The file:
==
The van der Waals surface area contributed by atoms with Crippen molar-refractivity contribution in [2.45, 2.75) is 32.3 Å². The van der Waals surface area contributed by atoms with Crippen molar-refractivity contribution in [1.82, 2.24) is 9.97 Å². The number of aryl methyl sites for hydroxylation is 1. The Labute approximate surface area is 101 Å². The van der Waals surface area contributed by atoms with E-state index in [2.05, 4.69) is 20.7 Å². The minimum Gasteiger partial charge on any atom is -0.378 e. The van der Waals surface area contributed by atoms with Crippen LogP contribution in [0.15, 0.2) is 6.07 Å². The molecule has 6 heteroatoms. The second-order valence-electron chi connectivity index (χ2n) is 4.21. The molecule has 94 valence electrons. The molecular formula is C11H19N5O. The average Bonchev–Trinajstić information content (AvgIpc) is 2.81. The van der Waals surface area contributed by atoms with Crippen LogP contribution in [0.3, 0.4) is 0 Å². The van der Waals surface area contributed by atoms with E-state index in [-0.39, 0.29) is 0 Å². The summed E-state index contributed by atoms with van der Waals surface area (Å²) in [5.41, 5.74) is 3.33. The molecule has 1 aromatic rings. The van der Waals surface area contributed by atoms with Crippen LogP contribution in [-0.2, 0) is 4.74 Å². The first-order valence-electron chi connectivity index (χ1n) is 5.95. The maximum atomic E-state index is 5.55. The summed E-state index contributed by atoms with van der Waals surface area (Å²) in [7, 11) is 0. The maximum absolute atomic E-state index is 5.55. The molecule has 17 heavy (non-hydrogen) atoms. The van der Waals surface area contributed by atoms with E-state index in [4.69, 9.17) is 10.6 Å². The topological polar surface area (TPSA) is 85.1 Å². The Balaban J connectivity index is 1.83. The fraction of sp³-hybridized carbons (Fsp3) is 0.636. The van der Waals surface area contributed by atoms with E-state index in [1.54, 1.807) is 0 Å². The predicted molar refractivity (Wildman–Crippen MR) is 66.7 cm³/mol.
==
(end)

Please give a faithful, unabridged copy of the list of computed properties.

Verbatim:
The van der Waals surface area contributed by atoms with Crippen molar-refractivity contribution in [2.45, 2.75) is 32.3 Å². The van der Waals surface area contributed by atoms with Crippen molar-refractivity contribution in [1.82, 2.24) is 9.97 Å². The number of aryl methyl sites for hydroxylation is 1. The Labute approximate surface area is 101 Å². The van der Waals surface area contributed by atoms with E-state index in [2.05, 4.69) is 20.7 Å². The minimum Gasteiger partial charge on any atom is -0.378 e. The van der Waals surface area contributed by atoms with Crippen LogP contribution in [0.15, 0.2) is 6.07 Å². The molecule has 6 heteroatoms. The second-order valence-electron chi connectivity index (χ2n) is 4.21. The molecule has 94 valence electrons. The molecular formula is C11H19N5O. The average Bonchev–Trinajstić information content (AvgIpc) is 2.81. The van der Waals surface area contributed by atoms with Crippen LogP contribution in [0.3, 0.4) is 0 Å². The van der Waals surface area contributed by atoms with E-state index in [-0.39, 0.29) is 0 Å². The summed E-state index contributed by atoms with van der Waals surface area (Å²) in [5.41, 5.74) is 3.33. The molecule has 1 aromatic rings. The van der Waals surface area contributed by atoms with Crippen LogP contribution in [-0.2, 0) is 4.74 Å². The first-order valence-electron chi connectivity index (χ1n) is 5.95. The maximum atomic E-state index is 5.55. The summed E-state index contributed by atoms with van der Waals surface area (Å²) in [7, 11) is 0. The maximum absolute atomic E-state index is 5.55. The molecule has 17 heavy (non-hydrogen) atoms. The van der Waals surface area contributed by atoms with E-state index in [4.69, 9.17) is 10.6 Å². The topological polar surface area (TPSA) is 85.1 Å². The Balaban J connectivity index is 1.83. The fraction of sp³-hybridized carbons (Fsp3) is 0.636. The van der Waals surface area contributed by atoms with E-state index in [1.54, 1.807) is 0 Å². The predicted molar refractivity (Wildman–Crippen MR) is 66.7 cm³/mol.